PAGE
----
In a new study, researchers from the University of Edinburgh have color-coded different types of molecules in brain cells to feature the range of electrical synapses in mouse brains starting from birth up to old age.
The authors of the study say that their paper is the first of such kind to use the approach to understanding the biology of aging. In the study, the scientists discovered that the molecular composition and number of synapses alters with age in various parts of the brain.
Furthermore, the change happens in three essential phases, namely childhood, middle-age, and elderly age. In the findings, figures from middle-aged brains burst with color, indicating an immense assortment of synapses. On the other hand, infantile and ancient minds have shown less complexity and synapses.
According to the researchers of the study, their findings could give significant inputs as to why genes cause injuries to synapses in set areas of the brain and at set ages. Moreover, they say it could also aid in deciphering why some people are more likely to develop brain conditions at certain ages. For example, it could shed light on why schizophrenia starts in adolescence and why dementia influences the elderly.
The full findings of the study were published in the journal Science on June 11, 2020. Additionally, the research was funded by Wellcome and the European Research Council.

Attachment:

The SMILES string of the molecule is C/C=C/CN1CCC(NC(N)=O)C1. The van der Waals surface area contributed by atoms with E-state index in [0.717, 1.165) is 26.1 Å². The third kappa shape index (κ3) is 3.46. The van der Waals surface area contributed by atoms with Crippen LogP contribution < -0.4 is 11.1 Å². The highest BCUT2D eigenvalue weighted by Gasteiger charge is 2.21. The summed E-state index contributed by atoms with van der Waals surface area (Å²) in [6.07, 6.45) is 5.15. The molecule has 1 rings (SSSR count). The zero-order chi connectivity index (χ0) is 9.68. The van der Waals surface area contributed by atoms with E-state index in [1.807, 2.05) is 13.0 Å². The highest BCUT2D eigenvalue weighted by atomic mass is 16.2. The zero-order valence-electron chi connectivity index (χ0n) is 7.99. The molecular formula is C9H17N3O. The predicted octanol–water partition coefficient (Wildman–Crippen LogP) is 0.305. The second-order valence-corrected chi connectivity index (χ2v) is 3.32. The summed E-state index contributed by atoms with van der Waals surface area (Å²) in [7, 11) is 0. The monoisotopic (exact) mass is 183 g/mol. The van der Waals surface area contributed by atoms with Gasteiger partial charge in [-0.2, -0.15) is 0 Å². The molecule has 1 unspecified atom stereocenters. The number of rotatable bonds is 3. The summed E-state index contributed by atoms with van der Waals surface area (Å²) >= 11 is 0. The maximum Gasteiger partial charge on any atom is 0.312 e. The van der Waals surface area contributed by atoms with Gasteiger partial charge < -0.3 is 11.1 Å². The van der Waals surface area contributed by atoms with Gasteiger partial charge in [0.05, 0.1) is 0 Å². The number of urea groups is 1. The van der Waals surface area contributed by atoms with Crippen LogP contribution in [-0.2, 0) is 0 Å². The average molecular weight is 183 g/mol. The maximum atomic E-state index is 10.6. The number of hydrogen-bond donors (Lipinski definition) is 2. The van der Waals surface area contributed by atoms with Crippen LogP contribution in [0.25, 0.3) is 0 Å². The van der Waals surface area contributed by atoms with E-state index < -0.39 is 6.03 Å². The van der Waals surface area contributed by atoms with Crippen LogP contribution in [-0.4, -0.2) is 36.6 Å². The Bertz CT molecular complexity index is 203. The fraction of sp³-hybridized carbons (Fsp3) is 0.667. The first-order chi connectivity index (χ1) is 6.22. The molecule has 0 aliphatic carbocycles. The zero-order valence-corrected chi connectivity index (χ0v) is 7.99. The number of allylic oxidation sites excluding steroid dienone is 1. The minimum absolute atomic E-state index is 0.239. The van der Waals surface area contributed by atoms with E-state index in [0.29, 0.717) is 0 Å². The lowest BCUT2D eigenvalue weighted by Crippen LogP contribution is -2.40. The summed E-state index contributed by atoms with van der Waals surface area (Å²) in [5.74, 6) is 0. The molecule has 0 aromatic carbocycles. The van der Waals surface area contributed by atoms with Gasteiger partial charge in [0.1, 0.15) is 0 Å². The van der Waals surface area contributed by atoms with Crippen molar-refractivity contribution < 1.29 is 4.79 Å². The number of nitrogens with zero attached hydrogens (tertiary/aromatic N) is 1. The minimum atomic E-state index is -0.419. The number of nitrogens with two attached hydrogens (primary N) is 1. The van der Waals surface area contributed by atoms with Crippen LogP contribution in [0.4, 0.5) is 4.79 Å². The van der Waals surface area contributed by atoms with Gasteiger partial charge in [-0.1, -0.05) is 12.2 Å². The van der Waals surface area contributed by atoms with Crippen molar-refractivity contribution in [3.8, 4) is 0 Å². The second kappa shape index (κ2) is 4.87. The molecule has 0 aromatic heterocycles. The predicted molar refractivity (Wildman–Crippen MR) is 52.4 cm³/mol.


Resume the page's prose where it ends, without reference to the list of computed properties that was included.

What are Synapses?
According to Khan Academy, synapses are junctions at which neurons communicate with each other. At this conjunction, one neuron sends either an electrical or chemical message to another cell or target neuron.
Most synapses are chemical, wherein they use chemical messengers, while others are electrical, wherein ions flow straight to other cells. At a chemical synapse, a presynaptic neuron becomes triggered by an action potential to give off neurotransmitters.
These molecules then bind to receptors found on the postsynaptic cell and make it less likely to give off an action potential. Furthermore, synapses can store memories. Statistics say that more than 130 brain diseases are linked to synapse damage.
With age, the type of synapse changes into patterns which are uncommon to some areas of the brain. This reaction could significantly bring about a diverse arrangement during a person's midlife.
What is the Cellular Clock Theory of Ageing?
According to Candela's Lumen Learning, the theory of cellular clock aging suggests that biological maturity is caused by healthy cells not being able to divide indefinitely.
When we are young, senescent cells could reduce our risk of serious diseases such as cancer. However, as the body ages, they increase the risk of such problems, the National Institute of Aging says. Understanding why cellular senescence shifts from being beneficial to being damaging is still under investigation. However, experts believe that the answer may lead to some vital clues about the ageing process.
Finally, Professor Seth Grant of the Centre for Clinical Brain Sciences at the University of Edinburgh, the lead researcher of the study concludes that they believe their findings would significantly contribute to the understanding of how the brain is susceptible to disease during the different stages of life. Furthermore, it could also help many understand how the brain cells change during the ageing process.